Why I’m Choosing to Stop Drinking

Image result for no to alcohol
Source: Medium.


It makes us feel all sorts of emotions: happy, calm, confident, fun, etc. It’s a tool we use to loosen up with strangers, relax after a long day of work, and forget our troubles. Especially when the going gets tough, it’s simple to kick back, pop open a beer, and tune out in front of the television.

But alcohol can also make you sad. If drunken in excess, it can make you incredibly sick. It can also make you feel irritable, miserable, and ashamed. You could even get addicted. It’s not uncommon to hear news about people passing out at a frat party, driving drunk on the road, or developing liver cancer. Some even die.

Alcohol is dangerous, just look at the facts. But even if we know all the dangers that alcohol can do to the body, why do many people continue to drink, and heavily so? Again, it’s addiction. It’s a sign of dependence. We abuse the drink, because we don’t know how else to deal with moderation. Countless declarations of “I’m never drinking again” after each hangover is a lie, for we’re the first to turn to the bottle at the next occasion.

I am not ashamed in admitting that I have a difficult relationship with alcohol. In fact, I recall writing a couple of posts about it, albeit it’s been several years. I had a major problem with it back in college, and it wasn’t until it took something bad to happen that I had to acknowledge it and treat myself with counseling.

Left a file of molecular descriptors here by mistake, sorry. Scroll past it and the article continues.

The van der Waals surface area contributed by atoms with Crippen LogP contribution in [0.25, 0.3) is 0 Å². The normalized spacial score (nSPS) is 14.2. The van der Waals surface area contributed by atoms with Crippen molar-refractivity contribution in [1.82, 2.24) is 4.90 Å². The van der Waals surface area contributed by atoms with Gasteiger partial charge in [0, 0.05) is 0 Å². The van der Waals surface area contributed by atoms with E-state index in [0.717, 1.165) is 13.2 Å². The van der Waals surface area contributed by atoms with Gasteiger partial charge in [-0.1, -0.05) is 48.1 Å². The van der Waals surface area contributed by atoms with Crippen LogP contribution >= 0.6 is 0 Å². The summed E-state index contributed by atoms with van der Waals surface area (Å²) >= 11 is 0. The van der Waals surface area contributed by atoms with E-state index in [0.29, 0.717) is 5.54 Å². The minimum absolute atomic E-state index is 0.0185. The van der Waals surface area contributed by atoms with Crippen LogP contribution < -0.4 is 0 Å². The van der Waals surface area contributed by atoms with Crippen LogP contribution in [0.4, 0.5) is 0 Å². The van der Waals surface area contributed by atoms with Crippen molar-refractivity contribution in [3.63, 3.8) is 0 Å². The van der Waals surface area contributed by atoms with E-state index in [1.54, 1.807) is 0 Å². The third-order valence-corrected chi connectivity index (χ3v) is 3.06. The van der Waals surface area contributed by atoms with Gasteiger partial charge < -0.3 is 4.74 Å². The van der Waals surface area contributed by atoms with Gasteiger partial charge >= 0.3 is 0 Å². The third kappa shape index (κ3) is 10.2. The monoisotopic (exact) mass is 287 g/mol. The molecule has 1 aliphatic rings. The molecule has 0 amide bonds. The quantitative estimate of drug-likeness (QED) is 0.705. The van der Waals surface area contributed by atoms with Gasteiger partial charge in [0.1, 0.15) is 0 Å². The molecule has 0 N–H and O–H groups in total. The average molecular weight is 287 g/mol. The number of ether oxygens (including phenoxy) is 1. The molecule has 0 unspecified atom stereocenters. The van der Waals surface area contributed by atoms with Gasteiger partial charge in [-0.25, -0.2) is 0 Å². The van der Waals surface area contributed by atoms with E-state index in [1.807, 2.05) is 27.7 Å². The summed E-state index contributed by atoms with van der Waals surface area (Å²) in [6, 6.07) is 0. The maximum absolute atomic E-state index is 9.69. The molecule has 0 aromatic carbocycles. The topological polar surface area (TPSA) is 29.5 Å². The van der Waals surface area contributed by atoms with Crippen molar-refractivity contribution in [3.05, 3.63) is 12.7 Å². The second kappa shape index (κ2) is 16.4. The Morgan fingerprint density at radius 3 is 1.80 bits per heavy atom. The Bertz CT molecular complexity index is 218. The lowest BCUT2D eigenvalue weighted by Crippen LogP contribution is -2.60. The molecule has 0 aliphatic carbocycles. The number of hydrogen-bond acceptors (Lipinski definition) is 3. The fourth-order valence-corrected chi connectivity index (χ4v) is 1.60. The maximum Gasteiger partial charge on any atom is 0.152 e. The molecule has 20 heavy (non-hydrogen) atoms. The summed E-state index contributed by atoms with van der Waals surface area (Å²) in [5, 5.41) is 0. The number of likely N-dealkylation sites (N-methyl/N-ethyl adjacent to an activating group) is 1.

Even years later, I still struggle with moderation. After all, it’s all too easy to go grocery shopping and pick up a bottle of wine (or two) between getting toilet paper and pasta. Similar thing goes for accepting a glass of champagne at a holiday party, or getting a pint with colleagues after work– you don’t want to feel rude turning down alcohol, especially in social situations, so you just go for it.

Some people might find these instances normal, since they’re contextualized (e.g. social gatherings). Sure, getting a drink is normal, but what happens if you get another, then five? When does one’s dependence on alcohol become problematic, and how many does it take to get there? Is it when you end up vomiting, having regrettable hookups, or passing out on the floor? Is it when you drink alone at home every weeknight, then weekends, waking up with a nauseating hangover each morning? Really, the questions go on and on.